Will, Lori and Kia escape the rave with school nerd Charlie Linderman and stoner Bill Freeburg. After dropping off the latter three and a confrontation with Dr. Campbell (who was responsible for having Will and Mark committed to Westin Hills) over Will's certainty that he saw Dr. Campbell murder her mother, Will and Lori head to Mark’s house, only to see him get killed by Freddy. Deputy Scott Stubbs, believing Jason is a copycat killer, makes contact with Lori and her friends, who deduce Freddy's plan. Learning about Hypnocil, they try to get it from Westin Hills; however, Freddy possesses Freeburg, using him to dispose of the medicine. Jason arrives, kills a security guard and electrocutes Scott. Freddy uses the possessed Freeburg to tranquilize Jason, causing him to fall asleep after slashing Freeburg in half.
The teens devise a plan to pull Freddy from the dream world into reality and force him to fight Jason, bringing the unconscious Jason back home to Camp Crystal Lake in New Jersey where the real estate is in development. Freddy fights Jason in the dream world, where he discovers that Jason has a subconscious fear of drowning. Freddy uses this to his advantage and Jason becomes afraid, reverting to his younger self. Lori goes to sleep to pull Freddy out and save Jason. As Freddy tortures Lori in the dream world, revealing that he murdered her mother, Jason awakens at the real Camp Crystal Lake and pursues the teens, killing Linderman. Lori is awakened and pulls Freddy into the physical world, where he is confronted by Jason.
Freddy and Jason fight throughout the campgrounds, during which Jason kills Kia. Freddy uses the construction site to gain the upper hand and cuts off Jason's fingers, allowing Freddy to take his machete. As Freddy is slicing away at Jason, Lori distracts him before Jason punches his fingerless hand through Freddy's torso. Freddy retaliates by plunging Jason's machete into his side and Jason rips Freddy's gloved arm off. Lori and Will set the dock on fire, causing numerous propane tanks to explode and throwing Freddy and Jason into the lake. Lori and Will embrace as Freddy makes his way to them on the dock and is about to kill the couple with Jason's machete, but he is impaled by Jason with his own clawed arm, allowing Lori to behead Freddy with the machete. Jason falls off the dock and Freddy's head and body sink into the lake, both seemingly dead. After dropping the machete where Jason submerged, Lori and Will leave.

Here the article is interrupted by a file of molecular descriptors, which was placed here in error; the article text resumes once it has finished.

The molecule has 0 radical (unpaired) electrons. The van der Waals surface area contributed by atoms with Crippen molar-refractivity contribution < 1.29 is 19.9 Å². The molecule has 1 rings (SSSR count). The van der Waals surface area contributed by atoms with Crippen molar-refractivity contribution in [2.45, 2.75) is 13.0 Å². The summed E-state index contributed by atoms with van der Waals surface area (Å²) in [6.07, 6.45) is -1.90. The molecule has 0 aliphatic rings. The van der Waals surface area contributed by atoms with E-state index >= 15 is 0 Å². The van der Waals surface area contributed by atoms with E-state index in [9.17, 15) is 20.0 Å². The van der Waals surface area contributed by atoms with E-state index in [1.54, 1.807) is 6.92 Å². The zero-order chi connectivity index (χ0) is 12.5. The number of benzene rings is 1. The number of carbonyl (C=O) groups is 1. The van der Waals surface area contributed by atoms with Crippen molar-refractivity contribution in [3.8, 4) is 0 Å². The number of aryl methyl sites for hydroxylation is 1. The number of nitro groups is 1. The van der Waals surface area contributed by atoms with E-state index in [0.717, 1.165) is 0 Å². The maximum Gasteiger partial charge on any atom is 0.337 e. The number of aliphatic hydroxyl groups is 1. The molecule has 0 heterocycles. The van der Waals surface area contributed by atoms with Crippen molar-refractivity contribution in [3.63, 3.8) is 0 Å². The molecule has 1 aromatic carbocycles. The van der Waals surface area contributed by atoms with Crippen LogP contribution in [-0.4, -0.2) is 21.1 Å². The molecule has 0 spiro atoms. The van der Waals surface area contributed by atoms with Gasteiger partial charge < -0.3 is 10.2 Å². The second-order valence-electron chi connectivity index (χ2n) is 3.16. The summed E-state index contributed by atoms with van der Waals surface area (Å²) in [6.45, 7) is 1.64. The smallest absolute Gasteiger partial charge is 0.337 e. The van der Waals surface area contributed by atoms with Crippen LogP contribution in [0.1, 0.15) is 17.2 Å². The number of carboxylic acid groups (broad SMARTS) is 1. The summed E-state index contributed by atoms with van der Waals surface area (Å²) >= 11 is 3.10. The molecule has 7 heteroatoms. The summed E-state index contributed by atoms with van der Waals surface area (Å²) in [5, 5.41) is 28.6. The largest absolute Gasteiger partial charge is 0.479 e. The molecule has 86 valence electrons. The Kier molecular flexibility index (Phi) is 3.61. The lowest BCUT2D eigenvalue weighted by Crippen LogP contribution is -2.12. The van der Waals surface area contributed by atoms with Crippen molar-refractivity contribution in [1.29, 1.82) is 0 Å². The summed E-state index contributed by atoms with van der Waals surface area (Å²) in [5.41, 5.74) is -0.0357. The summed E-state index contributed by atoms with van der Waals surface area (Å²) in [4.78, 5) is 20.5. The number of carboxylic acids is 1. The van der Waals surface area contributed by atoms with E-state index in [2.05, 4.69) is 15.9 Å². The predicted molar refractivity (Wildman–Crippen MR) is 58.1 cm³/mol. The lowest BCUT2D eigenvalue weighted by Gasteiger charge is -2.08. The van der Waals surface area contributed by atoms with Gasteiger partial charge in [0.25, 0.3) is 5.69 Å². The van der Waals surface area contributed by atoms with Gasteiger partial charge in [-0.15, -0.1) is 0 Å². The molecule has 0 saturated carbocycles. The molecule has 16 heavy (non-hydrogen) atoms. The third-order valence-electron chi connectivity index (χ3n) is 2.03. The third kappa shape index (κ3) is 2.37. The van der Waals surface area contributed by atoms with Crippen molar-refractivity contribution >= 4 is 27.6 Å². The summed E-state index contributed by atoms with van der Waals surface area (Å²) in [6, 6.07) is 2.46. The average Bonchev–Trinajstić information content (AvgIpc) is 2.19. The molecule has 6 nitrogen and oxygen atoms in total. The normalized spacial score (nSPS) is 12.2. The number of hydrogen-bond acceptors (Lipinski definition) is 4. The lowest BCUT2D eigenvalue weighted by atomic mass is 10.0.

The next morning, Jason emerges from the lake, holding his machete and Freddy's head. Freddy winks and his laughter is heard in the background, leaving the winner ambiguous.
- Robert Englund as Freddy Krueger
- Ken Kirzinger as Jason Voorhees
- Spencer Stump as young Jason Voorhees
- Monica Keena as Lori Campbell
- Kelly Rowland as Kia Waterson
- Jason Ritter as Will Rollins
- Chris Marquette as Charlie Linderman
- Lochlyn Munro as Deputy Scott Stubbs
- Katharine Isabelle as Gibb Smith
- Brendan Fletcher as Mark Davis
- Zack Ward as Bobby Davis, Mark's older brother
- Kyle Labine as Bill Freeburg
- Chris Gauthier as Shack
- David Kopp as Blake
- Jesse Hutch as Trey Cooper
- Tom Butler as Dr. Campbell
- Garry Chalk as Sheriff Williams
- Paula Shaw as Pamela Voorhees
Additionally, Evangeline Lilly had a walk-on role as a high-school student. Professional wrestler Óscar Gutiérrez, better known by his ring name Rey Mysterio, was Englund's stunt double for a scene in Freddy's boiler room lair. New Line Cinema studio chief Robert Shaye, who produced every preceding Nightmare on Elm Street film, played the school principal (credited as L.E. Moko).